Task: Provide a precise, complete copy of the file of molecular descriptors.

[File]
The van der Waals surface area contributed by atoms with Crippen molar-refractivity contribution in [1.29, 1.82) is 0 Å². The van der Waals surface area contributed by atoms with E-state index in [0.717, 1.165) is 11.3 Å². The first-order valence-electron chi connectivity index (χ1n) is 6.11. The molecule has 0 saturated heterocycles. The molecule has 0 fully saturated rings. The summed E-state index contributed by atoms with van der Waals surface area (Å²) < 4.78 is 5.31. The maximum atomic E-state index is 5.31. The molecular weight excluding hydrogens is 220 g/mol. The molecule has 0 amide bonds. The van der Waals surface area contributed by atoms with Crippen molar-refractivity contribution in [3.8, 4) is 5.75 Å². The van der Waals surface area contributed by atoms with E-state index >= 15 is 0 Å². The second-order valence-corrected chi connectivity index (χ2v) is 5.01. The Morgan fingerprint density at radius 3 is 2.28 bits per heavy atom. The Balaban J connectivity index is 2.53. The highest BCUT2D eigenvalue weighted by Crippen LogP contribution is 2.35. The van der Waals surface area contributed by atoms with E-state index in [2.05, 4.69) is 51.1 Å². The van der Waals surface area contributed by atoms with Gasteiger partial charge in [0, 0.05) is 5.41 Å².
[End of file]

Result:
The van der Waals surface area contributed by atoms with Crippen molar-refractivity contribution in [1.29, 1.82) is 0 Å². The van der Waals surface area contributed by atoms with E-state index in [0.717, 1.165) is 11.3 Å². The first-order valence-electron chi connectivity index (χ1n) is 6.11. The molecule has 0 saturated heterocycles. The molecule has 0 fully saturated rings. The summed E-state index contributed by atoms with van der Waals surface area (Å²) < 4.78 is 5.31. The maximum atomic E-state index is 5.31. The molecular weight excluding hydrogens is 220 g/mol. The molecule has 0 amide bonds. The van der Waals surface area contributed by atoms with Crippen molar-refractivity contribution in [3.8, 4) is 5.75 Å². The van der Waals surface area contributed by atoms with E-state index >= 15 is 0 Å². The second-order valence-corrected chi connectivity index (χ2v) is 5.01. The Morgan fingerprint density at radius 3 is 2.28 bits per heavy atom. The Balaban J connectivity index is 2.53. The highest BCUT2D eigenvalue weighted by Crippen LogP contribution is 2.35. The van der Waals surface area contributed by atoms with E-state index in [2.05, 4.69) is 51.1 Å². The van der Waals surface area contributed by atoms with Gasteiger partial charge in [0, 0.05) is 5.41 Å².